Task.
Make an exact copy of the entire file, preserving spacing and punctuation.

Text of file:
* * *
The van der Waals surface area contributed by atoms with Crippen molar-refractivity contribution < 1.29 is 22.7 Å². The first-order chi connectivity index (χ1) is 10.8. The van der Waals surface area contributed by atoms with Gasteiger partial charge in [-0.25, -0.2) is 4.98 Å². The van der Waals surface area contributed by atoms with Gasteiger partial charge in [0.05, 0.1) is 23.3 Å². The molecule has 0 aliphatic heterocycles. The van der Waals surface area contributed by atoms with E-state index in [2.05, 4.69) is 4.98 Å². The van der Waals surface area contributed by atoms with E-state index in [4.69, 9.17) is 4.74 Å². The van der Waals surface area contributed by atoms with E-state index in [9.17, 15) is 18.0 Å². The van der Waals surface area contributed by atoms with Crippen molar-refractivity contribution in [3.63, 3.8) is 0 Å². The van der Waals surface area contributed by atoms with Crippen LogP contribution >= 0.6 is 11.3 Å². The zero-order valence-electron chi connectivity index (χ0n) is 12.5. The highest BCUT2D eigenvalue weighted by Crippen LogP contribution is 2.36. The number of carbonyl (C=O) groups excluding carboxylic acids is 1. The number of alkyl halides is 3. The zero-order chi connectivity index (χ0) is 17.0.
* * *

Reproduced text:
The van der Waals surface area contributed by atoms with Crippen molar-refractivity contribution < 1.29 is 22.7 Å². The first-order chi connectivity index (χ1) is 10.8. The van der Waals surface area contributed by atoms with Gasteiger partial charge in [-0.25, -0.2) is 4.98 Å². The van der Waals surface area contributed by atoms with Gasteiger partial charge in [0.05, 0.1) is 23.3 Å². The molecule has 0 aliphatic heterocycles. The van der Waals surface area contributed by atoms with E-state index in [2.05, 4.69) is 4.98 Å². The van der Waals surface area contributed by atoms with E-state index in [4.69, 9.17) is 4.74 Å². The van der Waals surface area contributed by atoms with E-state index in [9.17, 15) is 18.0 Å². The van der Waals surface area contributed by atoms with Crippen molar-refractivity contribution in [3.63, 3.8) is 0 Å². The van der Waals surface area contributed by atoms with Crippen LogP contribution >= 0.6 is 11.3 Å². The zero-order valence-electron chi connectivity index (χ0n) is 12.5. The highest BCUT2D eigenvalue weighted by Crippen LogP contribution is 2.36. The number of carbonyl (C=O) groups excluding carboxylic acids is 1. The number of alkyl halides is 3. The zero-order chi connectivity index (χ0) is 17.0.